“Oop pardon me sweetie. HEY SHERRY MOVE! SHERRY! MOVE! BAHAHAHA SHE WANTS TO GET BACK IN,” the boisterous, shrill voice of the woman flapping at her friend standing in the aisle granted me just enough of a gap to squeeze by, hop across J’s lap and into my seat. My opinion of the gaggle of ladies next to us was torn. They had brought the party to the plane. I definitely admired their ability to drink, shriek and guffaw for the entire four hours of the flight, but their party hour exuberance was wearing thin. Continue reading “Tenerife South: They Call Me Mellow Yellow”
If it’d been a western movie a tumbleweed would have bounced through the scene. The sun was trying its best to beat the heat into the ground. The difference between light and shade was so strong we two foes seemed to be enclosed in a hallway of dark tones. I eyed the border control officer through the small window. He looked up from his seated position, his gaze unmoving and unfazed. I twitched.
Then I clawed for my wallet and slapped 1,800 baht on the counter. A hand slipped out, swept up the money and the small window quietly, unhurriedly rolled close.
I started grumbling at the sky.
When I first laid eyes on Wat Phumin I saw a fortress within which the quiet denizens of the area could seek sanctuary. Even with a bustling textile fair throwing clamoring bids and chatter about, and a fashion-show blasting music right across the way—the merriment couldn’t breach the temple’s grounds.
The two rolling serpent creatures, or nagas, upon which the temple seemed to rest—looked as though they were holding back the din, biting the air clear of noise and careless speech.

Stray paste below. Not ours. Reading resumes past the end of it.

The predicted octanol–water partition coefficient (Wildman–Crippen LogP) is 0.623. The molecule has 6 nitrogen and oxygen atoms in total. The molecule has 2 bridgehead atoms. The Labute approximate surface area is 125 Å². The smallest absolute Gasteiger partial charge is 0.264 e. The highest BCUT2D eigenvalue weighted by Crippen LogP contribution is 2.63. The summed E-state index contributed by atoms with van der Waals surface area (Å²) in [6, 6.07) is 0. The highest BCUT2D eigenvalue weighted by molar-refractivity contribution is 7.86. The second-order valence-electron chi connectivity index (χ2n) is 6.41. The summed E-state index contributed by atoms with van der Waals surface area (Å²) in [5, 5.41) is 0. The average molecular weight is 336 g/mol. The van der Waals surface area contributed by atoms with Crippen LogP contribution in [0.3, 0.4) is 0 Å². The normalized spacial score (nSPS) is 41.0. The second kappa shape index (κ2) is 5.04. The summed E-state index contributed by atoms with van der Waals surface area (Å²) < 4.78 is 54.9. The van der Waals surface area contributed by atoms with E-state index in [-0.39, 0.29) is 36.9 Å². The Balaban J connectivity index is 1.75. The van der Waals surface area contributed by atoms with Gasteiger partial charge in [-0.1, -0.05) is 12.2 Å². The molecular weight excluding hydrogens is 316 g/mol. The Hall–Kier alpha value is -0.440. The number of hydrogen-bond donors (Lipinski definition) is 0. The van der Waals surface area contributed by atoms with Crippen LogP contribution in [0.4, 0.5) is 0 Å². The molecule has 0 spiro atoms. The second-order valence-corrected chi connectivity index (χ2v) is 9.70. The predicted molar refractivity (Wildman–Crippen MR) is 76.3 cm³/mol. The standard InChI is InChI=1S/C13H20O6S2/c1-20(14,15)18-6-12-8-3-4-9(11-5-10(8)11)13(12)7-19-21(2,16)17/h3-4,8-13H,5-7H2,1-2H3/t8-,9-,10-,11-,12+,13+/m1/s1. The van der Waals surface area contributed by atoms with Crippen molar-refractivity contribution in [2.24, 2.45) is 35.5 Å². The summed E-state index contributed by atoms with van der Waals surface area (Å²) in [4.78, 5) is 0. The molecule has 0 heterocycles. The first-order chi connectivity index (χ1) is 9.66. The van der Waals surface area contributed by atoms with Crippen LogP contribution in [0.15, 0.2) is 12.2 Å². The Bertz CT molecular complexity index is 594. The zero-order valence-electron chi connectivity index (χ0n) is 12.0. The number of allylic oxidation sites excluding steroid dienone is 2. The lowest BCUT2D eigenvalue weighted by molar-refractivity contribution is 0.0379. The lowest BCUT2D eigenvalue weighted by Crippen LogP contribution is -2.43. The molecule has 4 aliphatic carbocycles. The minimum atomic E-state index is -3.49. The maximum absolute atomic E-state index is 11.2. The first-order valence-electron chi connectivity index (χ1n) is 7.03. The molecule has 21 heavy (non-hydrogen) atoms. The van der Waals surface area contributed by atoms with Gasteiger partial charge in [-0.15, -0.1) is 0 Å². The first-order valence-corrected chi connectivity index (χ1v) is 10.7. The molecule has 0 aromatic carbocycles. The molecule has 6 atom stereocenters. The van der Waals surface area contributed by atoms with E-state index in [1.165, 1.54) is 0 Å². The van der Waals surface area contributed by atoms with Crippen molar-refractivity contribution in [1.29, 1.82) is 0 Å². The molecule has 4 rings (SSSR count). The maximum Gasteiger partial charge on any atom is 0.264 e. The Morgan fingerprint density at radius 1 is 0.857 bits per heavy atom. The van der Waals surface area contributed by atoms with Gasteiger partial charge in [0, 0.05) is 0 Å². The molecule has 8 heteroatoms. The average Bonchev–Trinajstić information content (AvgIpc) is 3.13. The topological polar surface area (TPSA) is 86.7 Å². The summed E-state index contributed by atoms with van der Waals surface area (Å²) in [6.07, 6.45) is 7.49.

Where were we? We weren’t sure, but something about a waterfall.
“The sign says the temple is this way,” shouted my Japanese friend pointing up a paved, steep winding road.
“Let’s go then,” was my response as I twisted the throttle and tapped the motorbike into gear.
We pulled ourselves to the top, but no peaked roof peaked through the trees, no paths lead to a temple entrance. We continued down the road and found ourselves looping right back to the entrance.
So we changed our objective.
“The sign says the market is this way,” my Japanese friend once more pointed the way.
“The sign says the waterfall is down that way.”
“The woman said we should go that way to find the waterfall.”
Before we knew it the road had faded into a dirt track.
Before I left for Thailand I asked Google how do I avoid buying souvenirs?
It’s a question as foolish to ask as how do I avoid getting pregnant? because there are so many choices and Google shares some pretty hazardous answers.
“One dollar, one dollar. Two magnets, one dollar. Ok, ten postcards one dollar. One dollar. One dollar. One dollar.”
The child looked up at me, her eyes wide and glimmering. Shuffling the objects in the plastic tray slung across her stomach she pulled up one item after another and repeated the mantra.
“One dollar, one dollar, one dollar. Lady, maybe later? One dollar.”
She looked hopeful, her eyes sparkling with calculations but a tired strain fed into her voice. I could only smile at her. I didn’t want to be rude but I wouldn’t be buying anything.
Do you want to go see the protests after class?
I stared at my phone screen. That hesitation only lasted for three seconds.
I’m in! I jotted back.